Investment View: Buying the story too often means believing fiction

Few will admit error and face the music. Instead, they double down and make further bets

It is in our DNA to love a good story. You know, neat tales with heroes and villains and conflicts to resolve. A good story pushes our buttons, is exciting and memorable. So it should come as no surprise that Wall Street also loves a good story. And when Wall Street spins a yarn, its emotional pitch drives sales.

In the parlance of the Wall Street brokers, these are “story stocks”. You have heard them: a new CEO is bound to turn the company around; the FDA is about to give Phase 3 approval to a miracle drug with a billion-dollar market; a sexy new product launch is going to catapult the stock price. And everyone’s favourite fish tale: the imminent takeover play.

Of course, many of these stories turn out to be wrong. But that’s not what gets us into trouble as investors. It doesn’t matter whether a story is true or false. It might be counterintuitive, but even true stories can end up being money-losers.

What matters most to you as an investor is the concept of the narrative. You have a natural tendency to want an emotionally satisfying tale – and to make investments based on that – despite times when the actual data may be telling you something different.

Consider the gold price narrative – it was going to hit $5,000 an ounce because of the Fed’s quantitative easing. Well, the Fed is still doing QE but gold has fallen as much as 30 per cent.  Guess they need a new narrative.

How many people have been calling for a market crash for several quarters now, if not years? Cullen Roche of Pragmatic Capital describes what may be the biggest narrative failure: the Fear Trade. “You probably remember how many people predicted hyperinflation, surging bond yields, soaring gold prices, a cratering US dollar and a collapsing stock market,” he says. “This was the fear trade. You overweight gold, short US government bonds, short the USD, short equities and laugh all the way to the bank. On the whole, that trade has been a big disaster. In other words, fear lost out – again.”

He is right: none of those things has come to pass. Even worse, the fear traders have missed a 150 per cent rally in the US stock markets to all-time highs. While sell-offs are painful, over the long haul they tend to be temporary. The maths of asset classes means reversion is inescapable. Stocks will eventually recover, but if you fail to participate in a generational rally of this magnitude, it can set back your retirement by up to seven years.

Perhaps there is a deeper reason for all the angst. We have witnessed the same sort of narrative failure in other fields as well. It is rife in economics, where the austerity narrative has all but collapsed. In politics, the supposed class battle between makers and takers never materialised. Even in climate change, a number of sceptics eventually gave up on their arguments as the data overwhelmed the conspiracy narrative.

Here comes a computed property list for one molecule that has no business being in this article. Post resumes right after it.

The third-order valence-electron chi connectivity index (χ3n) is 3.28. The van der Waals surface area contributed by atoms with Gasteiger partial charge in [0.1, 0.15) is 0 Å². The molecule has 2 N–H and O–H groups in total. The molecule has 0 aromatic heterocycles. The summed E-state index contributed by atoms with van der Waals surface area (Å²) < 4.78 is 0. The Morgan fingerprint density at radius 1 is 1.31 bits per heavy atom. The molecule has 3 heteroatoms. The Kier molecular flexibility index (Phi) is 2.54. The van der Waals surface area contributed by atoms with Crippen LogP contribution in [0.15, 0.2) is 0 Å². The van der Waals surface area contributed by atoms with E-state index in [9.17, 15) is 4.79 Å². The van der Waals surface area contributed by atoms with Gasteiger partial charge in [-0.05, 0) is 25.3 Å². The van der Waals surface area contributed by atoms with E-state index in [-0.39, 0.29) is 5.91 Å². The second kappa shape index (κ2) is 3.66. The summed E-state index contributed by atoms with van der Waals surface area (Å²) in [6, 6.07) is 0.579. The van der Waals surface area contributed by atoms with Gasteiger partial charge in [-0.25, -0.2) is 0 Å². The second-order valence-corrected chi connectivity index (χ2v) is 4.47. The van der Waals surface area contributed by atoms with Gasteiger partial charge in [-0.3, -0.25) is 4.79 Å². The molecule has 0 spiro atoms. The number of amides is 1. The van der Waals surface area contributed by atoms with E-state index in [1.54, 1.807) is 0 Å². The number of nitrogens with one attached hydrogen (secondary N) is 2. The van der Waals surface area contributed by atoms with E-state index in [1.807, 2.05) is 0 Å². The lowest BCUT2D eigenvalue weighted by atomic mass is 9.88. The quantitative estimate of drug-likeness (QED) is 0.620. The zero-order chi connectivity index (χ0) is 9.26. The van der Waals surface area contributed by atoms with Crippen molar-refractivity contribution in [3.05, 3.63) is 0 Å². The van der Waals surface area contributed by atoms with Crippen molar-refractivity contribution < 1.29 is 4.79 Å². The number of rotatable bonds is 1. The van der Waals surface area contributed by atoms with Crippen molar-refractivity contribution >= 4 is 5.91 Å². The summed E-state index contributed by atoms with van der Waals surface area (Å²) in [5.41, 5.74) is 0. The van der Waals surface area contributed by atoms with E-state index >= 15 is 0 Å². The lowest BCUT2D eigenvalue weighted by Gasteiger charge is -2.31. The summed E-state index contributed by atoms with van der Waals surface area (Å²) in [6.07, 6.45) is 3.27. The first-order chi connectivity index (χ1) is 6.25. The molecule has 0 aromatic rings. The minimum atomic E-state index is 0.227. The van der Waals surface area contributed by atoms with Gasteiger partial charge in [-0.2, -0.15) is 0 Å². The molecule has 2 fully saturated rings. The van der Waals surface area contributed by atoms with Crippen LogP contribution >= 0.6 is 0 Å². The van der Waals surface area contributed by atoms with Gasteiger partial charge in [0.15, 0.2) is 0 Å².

As John Kenneth Galbraith famously said: “Faced with the choice between changing one’s mind and proving that there is no need to do so, almost everyone gets busy on the proof.” Rather than accepting certain unpleasant realities, many participants have contorted themselves into a painful waiting game. They are “busy on the proof”.

This is why I do my annual mea culpas. The reality of life is that everyone is wrong on a regular basis. By confronting these inevitable errors, you allow yourself to make corrections before it is too late. Traders are fond of the aphorism, “It’s okay to be wrong, but it’s unacceptable to stay wrong.”

And expensive as well. Few are willing to admit error and face the music. Instead, they double down and make further bets. “I am not wrong, just a little early!” is the hopeful mantra. The Dow will eventually sink to 5,000. The dollar will eventually collapse (along with the rest of the “fiat currencies”). Hyperinflation is just around the corner. Gold is going to hit $10,000. Don’t blame me when the Great Recession II comes!

It’s not that any of these things is specifically wrong – they are all possible outcomes – but rather, the problem is the reliance on narratives that are by design money-losers, torturing the data or ignoring it entirely.

It’s clear when emotional storytelling gets in the way of intelligent investing. All of this is based on sticking to a story no matter which facts present themselves.

I call this the triumph of the narrative over data, ideology over intelligence, politics over facts, emotion over planning.

Here is my favorite astonishing (but by no means surprising) data point: as of the middle of 2012, in self-directed US personal pension plans, the biggest single equity holding was Apple … followed by the SPDR Gold Trust, according to US News.

That’s what you get for investing by a well-told, if erroneous and unsupported, story.

What narrative are you following?

Barry Ritholtz is chief executive of FusionIQ, a quantitative research firm. He is the author of “Bailout Nation” and runs a finance blog, The Big Picture. Twitter: @Ritholtz